For to be free is not merely to cast off one’s chains, but to live in a way that respects and enhances the freedom of others.” ~Nelson Mandela

Many of Malena’s artisan partners around the world live in places where the struggle for equality and freedom is fraught and often dangerous and daunting. Here in the United States, we have much progress toward equality to celebrate, but we still see, again and again, tragedies and injustices that show how far we as a nation have left to travel before freedom is realized for all of us equally. In contemplating what it means to fight for freedom, especially at times when victory seems so far off as to be barely more than a dream, there is no leader more inspiring than Nelson Mandela, no one in our times more deserving of being called a hero. Mandela’s clear ideals and brilliance would have made him a great man no matter what path he took; his almost inconceivable courage and fortitude when the South African government imprisoned him for 27 years, after which he emerged to lead his people out of apartheid, make him a giant.

Born Rolihlahla Mandela of the Madiba clan in 1918 (later given the name “Nelson” by a schoolteacher according to the tradition of assigning African children Western names), Mandela was destined by heritage for a role as a counselor to the Thembu royal house, but as a result of his rebellion against a planned marriage, struck out on his own, a small act of defiance that had historical repercussions. His political awakening came gradually during his early adulthood in Johannesburg, as he studied law, worked and fell in love for the first time, all the while becoming increasingly focused on the disparities between the opportunities and rights available to white and black South Africans.

By the early 1940s, Mandela was deeply involved with the African National Congress (ANC), and from his earliest activist days, he was notable for both his dedication to the cause and his willingness to engage deeply with the ideas driving the movement. He was open to the influences of mentors and colleagues; brave enough to charge into conflict despite the massive imbalance of power between the government and the revolutionaries; able to be flexible when a tactic failed or an argument proved faulty; and resilient when a plan floundered and the ANC had to regroup. These qualities made Mandela rise quickly to the forefront of the movement, but of course, the very strengths that enabled him to lead made him most vulnerable when the panicked South African government lashed out–in 1964, the government’s repeated attempts to silence him were finally successful, when he was found guilty of sabotage and conspiracy charges and given a life sentence.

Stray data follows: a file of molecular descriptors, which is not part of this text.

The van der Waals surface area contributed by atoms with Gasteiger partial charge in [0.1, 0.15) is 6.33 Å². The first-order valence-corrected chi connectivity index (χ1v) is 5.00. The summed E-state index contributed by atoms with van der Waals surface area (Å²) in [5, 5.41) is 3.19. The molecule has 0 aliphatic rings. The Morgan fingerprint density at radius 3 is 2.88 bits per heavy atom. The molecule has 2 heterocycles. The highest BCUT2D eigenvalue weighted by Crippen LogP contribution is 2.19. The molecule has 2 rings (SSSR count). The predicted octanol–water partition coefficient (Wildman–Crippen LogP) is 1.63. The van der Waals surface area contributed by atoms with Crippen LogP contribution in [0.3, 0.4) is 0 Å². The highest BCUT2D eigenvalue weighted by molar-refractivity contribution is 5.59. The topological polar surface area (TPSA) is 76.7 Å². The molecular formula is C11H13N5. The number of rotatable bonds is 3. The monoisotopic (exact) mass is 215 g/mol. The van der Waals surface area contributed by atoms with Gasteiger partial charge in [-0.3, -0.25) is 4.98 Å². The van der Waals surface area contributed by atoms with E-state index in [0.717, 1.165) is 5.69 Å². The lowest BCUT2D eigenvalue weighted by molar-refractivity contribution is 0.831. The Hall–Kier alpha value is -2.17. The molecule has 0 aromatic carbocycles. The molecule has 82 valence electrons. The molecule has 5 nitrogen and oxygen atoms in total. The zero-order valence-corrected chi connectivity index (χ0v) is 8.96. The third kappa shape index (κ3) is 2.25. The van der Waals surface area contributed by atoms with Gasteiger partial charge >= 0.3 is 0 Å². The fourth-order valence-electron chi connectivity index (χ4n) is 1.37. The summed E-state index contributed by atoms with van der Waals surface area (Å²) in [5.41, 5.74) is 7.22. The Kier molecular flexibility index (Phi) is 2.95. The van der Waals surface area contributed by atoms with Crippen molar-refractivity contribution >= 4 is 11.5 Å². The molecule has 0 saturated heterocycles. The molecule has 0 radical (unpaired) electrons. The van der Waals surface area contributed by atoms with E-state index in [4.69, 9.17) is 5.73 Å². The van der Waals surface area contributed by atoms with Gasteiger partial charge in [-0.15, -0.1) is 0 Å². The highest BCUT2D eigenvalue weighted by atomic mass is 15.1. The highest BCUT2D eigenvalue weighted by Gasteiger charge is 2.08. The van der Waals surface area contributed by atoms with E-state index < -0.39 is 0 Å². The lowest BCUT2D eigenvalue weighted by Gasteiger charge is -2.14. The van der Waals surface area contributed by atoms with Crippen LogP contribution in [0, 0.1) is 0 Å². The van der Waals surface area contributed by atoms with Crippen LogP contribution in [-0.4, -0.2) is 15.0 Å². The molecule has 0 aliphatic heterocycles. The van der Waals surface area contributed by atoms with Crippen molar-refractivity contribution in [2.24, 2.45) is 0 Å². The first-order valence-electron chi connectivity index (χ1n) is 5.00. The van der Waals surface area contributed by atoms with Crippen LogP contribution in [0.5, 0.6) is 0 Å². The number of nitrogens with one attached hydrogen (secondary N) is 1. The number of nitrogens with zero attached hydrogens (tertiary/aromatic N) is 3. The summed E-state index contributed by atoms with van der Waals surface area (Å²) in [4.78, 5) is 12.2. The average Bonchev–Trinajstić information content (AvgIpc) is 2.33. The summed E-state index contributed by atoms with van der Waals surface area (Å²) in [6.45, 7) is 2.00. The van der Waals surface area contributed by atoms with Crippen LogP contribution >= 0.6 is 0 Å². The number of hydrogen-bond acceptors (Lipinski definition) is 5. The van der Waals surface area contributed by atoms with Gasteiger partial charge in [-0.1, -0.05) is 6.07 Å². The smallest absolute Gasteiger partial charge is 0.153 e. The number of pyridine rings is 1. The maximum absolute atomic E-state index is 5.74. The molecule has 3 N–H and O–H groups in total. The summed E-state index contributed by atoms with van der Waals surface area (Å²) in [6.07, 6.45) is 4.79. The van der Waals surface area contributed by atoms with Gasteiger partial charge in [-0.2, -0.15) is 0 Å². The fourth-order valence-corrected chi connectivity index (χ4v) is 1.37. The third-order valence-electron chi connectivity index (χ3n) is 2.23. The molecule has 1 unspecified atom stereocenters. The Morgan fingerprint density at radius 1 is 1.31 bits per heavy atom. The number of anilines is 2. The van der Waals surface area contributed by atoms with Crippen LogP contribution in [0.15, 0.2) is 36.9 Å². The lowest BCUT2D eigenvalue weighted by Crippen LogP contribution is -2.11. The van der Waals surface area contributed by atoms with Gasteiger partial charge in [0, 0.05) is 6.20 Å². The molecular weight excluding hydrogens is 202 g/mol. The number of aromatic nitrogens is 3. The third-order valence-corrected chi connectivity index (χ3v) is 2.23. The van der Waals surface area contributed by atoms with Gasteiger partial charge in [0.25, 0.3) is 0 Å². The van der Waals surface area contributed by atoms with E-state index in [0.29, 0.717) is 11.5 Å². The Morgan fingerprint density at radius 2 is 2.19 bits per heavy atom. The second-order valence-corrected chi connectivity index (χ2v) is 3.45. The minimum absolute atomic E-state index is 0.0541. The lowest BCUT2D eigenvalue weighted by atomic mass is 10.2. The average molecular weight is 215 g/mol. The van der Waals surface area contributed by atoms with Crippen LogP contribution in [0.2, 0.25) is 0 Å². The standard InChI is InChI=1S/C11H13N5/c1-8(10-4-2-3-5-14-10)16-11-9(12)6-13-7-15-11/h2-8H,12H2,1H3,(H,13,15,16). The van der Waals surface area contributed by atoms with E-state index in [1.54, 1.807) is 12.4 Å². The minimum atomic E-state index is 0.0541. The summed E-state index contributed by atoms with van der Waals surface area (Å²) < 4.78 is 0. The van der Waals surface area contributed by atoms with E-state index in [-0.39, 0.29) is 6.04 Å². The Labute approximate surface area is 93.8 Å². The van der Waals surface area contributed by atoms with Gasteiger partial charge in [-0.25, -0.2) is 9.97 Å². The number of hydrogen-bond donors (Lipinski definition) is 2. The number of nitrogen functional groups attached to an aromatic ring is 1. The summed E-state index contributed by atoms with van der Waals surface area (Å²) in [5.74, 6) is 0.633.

Mandela’s mind bending ordeal as a political prisoner would have crushed many of the strongest spirits, but it did not destroy his. In fact, he kept himself intellectually, physically, and politically active behind bars, remaining a vital force in the ongoing fight against apartheid via his contacts inside and outside of prison, and becoming an internationally renowned icon of strength through suffering. Upon his release in 1990, he was therefore prepared to move without pause into the role of guiding the nation through the violent and precarious end of South African apartheid. He became the first black president of his country, and during his tenure he implemented massive reforms to begin restoring black citizens’ long-withheld basic rights, and also oversaw formation of the Truth and Reconciliation Commission, a groundbreaking and revelatory body founded to provide restorative (rather than traditional punitive) justice.

After withdrawing from politics in 1999, Mandela continued to exemplify generosity and public service, continuing to work for causes including public health, development, and education in South Africa, as well speaking out against human rights violations and in support of peace around the world. He remained, until his death at age 95, calmly unafraid to criticise any individual or state that abused power. His people often knew him as Madiba or sometimes as Father of the Nation, but the rest of us are his children as well.

Please join us in celebrating Madiba’s life and all he taught and gave the world.

By: Genevieve